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Thought for the Day: Why To Learn Hilchos Brachos

My four year old grandson has worked out a system for saying brachos: He always says the bracha of "בורא מיני מזונות".  Now, it is true that the bracha of בורא מיני מזונות works (ex post facto) for any food except water and salt (which are not nourishing), so you might think that it is ok (and even cute) for a four year old to do that.  Actually, it is really cute and adorable; however, when I said he always uses that bracha, I mean always: for all food, upon washing his hands, putting on tzitzis, etc.  He's learning, but it's a process that requires patience, diligence, and persistence. (Actually, the largest obstacle to him learning his brachos is probably us; we think he is so adorable that we give him lots of positive feedback for making that bracha.  We're working on ourselves.)

Learning brachos is a lifetime endeavor.  There are many small details that can make big difference in the correct bracha.  Details, in fact, that can change over time.  For example, the Mishna Brura says that the bracha on raw carrots is שהכול, since carrots were then almost always eaten cooked, and therefore were planted, harvested, and sold with the intention they be eaten cooked.  Now a days, of course, the bracha is בורא פרי האדמה.  Another problem I find is that one can fall into the habit of just saying a bracha by rote; saying the words absentmindedly like some sort of incantation before putting the food in your mouth.  Learning also helps to keep them fresher and improves concentration.

The sefer וזות הברכה was written with that bigger picture in mind.  Rather than table of foods and the appropriate bracha, the author had four main goals in mind:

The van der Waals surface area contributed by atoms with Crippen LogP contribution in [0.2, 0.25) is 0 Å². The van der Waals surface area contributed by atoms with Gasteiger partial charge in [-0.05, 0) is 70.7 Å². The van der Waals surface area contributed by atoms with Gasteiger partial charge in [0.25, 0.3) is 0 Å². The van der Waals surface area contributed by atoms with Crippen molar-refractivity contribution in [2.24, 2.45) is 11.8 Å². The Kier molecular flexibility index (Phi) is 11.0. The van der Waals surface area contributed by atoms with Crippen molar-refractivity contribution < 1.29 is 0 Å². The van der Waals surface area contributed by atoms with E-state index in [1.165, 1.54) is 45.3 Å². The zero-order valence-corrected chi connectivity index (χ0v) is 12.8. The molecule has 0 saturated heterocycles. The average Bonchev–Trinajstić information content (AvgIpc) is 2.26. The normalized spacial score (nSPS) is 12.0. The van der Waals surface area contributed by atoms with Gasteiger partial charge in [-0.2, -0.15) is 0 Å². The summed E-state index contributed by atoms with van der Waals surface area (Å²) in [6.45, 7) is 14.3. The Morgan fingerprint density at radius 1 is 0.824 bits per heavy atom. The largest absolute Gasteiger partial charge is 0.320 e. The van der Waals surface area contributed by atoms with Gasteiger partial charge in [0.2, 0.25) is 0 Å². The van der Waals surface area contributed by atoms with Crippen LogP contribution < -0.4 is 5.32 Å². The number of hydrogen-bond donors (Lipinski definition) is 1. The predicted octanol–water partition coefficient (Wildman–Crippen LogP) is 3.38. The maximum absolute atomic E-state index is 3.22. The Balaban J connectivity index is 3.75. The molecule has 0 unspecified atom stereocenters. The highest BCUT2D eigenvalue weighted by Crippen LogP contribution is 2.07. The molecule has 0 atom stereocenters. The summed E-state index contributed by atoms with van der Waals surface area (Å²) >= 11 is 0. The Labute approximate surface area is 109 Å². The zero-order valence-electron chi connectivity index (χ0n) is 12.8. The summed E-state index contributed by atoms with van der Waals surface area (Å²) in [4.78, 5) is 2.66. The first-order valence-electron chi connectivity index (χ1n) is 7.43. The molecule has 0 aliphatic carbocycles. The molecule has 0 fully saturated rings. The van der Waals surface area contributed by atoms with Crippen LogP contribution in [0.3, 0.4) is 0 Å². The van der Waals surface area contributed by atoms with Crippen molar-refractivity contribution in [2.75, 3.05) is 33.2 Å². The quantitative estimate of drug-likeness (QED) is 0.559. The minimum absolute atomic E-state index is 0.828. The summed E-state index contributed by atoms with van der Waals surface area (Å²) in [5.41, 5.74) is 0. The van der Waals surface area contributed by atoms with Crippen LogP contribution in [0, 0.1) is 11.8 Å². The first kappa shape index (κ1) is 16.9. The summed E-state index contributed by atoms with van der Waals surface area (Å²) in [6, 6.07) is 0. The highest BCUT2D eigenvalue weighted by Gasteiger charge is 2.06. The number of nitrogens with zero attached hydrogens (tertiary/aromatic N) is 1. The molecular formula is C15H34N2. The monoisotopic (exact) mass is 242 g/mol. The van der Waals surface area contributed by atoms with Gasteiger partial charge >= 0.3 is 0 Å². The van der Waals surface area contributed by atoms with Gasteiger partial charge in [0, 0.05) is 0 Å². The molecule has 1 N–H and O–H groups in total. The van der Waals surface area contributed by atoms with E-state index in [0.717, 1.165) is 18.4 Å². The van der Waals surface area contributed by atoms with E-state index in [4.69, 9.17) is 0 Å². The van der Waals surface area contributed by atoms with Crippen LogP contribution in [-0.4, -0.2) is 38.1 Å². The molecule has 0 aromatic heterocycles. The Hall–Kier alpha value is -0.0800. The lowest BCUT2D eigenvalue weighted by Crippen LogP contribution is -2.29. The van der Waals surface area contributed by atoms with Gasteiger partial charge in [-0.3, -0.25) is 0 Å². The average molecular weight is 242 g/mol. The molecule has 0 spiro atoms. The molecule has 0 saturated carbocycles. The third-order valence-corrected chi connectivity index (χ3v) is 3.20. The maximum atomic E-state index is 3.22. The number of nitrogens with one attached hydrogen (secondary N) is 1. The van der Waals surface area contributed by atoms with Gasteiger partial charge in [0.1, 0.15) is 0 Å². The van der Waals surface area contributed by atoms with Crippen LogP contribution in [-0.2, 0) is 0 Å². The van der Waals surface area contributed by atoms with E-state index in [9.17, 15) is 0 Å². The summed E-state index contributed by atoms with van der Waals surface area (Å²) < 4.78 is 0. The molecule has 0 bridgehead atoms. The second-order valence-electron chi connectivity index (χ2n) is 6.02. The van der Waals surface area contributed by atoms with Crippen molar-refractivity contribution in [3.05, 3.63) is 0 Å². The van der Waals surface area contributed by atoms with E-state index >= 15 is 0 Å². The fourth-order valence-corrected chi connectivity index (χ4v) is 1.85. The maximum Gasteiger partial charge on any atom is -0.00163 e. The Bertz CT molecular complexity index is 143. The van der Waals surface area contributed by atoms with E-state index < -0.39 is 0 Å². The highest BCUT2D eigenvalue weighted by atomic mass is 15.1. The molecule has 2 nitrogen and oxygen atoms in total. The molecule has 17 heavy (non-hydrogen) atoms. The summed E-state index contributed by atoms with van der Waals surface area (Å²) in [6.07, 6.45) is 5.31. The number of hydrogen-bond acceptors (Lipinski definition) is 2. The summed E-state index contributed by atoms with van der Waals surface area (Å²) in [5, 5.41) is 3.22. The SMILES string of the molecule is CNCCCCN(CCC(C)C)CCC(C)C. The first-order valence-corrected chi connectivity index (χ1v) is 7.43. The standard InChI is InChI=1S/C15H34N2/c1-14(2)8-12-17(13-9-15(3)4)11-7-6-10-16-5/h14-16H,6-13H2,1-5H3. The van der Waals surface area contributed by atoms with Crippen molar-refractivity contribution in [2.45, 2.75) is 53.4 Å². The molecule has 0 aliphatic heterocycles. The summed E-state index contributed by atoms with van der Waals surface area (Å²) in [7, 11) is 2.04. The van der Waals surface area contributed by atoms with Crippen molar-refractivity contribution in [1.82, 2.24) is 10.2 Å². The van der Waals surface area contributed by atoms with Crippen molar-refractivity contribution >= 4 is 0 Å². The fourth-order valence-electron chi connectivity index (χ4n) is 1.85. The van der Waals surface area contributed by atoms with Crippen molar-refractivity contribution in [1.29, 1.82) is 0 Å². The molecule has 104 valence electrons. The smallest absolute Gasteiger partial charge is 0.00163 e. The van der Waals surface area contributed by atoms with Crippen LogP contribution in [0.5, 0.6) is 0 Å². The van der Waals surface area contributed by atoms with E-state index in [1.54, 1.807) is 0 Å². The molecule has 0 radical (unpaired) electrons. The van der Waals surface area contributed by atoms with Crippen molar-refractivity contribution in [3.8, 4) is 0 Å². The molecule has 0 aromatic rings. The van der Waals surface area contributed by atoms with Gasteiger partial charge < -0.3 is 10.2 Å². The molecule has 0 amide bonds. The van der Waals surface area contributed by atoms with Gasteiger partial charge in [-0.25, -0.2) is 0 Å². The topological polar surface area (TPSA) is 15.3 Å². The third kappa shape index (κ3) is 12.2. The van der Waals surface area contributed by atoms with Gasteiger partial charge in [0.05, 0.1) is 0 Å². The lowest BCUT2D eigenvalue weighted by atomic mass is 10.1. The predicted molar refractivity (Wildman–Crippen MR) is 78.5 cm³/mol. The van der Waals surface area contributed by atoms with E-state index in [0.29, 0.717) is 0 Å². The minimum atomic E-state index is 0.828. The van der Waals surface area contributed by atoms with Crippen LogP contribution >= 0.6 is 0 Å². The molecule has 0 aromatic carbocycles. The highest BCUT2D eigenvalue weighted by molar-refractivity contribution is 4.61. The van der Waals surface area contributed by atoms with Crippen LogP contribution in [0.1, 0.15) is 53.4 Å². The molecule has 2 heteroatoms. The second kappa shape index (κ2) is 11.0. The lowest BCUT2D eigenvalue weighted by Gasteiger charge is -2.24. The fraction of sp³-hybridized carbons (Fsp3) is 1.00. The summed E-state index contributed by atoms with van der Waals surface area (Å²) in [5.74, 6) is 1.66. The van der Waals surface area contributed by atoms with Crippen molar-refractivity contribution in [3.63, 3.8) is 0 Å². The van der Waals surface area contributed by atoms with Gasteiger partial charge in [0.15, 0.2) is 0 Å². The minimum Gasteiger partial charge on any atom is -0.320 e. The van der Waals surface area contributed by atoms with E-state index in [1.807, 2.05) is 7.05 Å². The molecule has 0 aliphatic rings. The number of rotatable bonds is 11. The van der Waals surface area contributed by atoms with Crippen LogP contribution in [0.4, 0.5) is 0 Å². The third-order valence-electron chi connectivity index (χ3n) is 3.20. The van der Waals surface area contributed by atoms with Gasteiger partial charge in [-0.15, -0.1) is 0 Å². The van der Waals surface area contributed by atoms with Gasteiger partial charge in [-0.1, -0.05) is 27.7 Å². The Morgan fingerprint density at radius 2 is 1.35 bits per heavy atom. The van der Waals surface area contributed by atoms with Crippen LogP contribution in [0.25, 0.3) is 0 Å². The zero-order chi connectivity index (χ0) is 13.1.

• To present the fundamental principles that guide choosing the appropriate bracha and arranged in a logical structure.
  • To give guidance with practical examples of applying those ideas and principles.
  • To clarify areas that are not explicitly mentioned by the poskim.
  • To enlighten and explain principles in comparing one food/recipe to another and how to weigh the factors to come to a final conclusion
As an example, I looked up the bracha on peanut butter this morning after learning a gemara that discussed the bracha on crushed up stuff (brachos 38a).  The bracha is שהכול; but that is backed up by a long end note.  One of the factors is whether pulverizing the peanuts improves them or simply makes them easier to eat (with bread and crackers, for example).  Also, what is the end use for which most peanuts are planted?  Apparently in Eretz Yisrael most are planted for eating straight, whereas in the US most (55% according to the end note) are planted to make peanut butter.  Another consideration is whether "simple majority" is the same as "primary use".  And what about crunchy peanut butter?

One last thought... making brachos far and a way accounts for most of a person's conversation with HaShem over the day.  It's probably a good idea to make that time meaningful.

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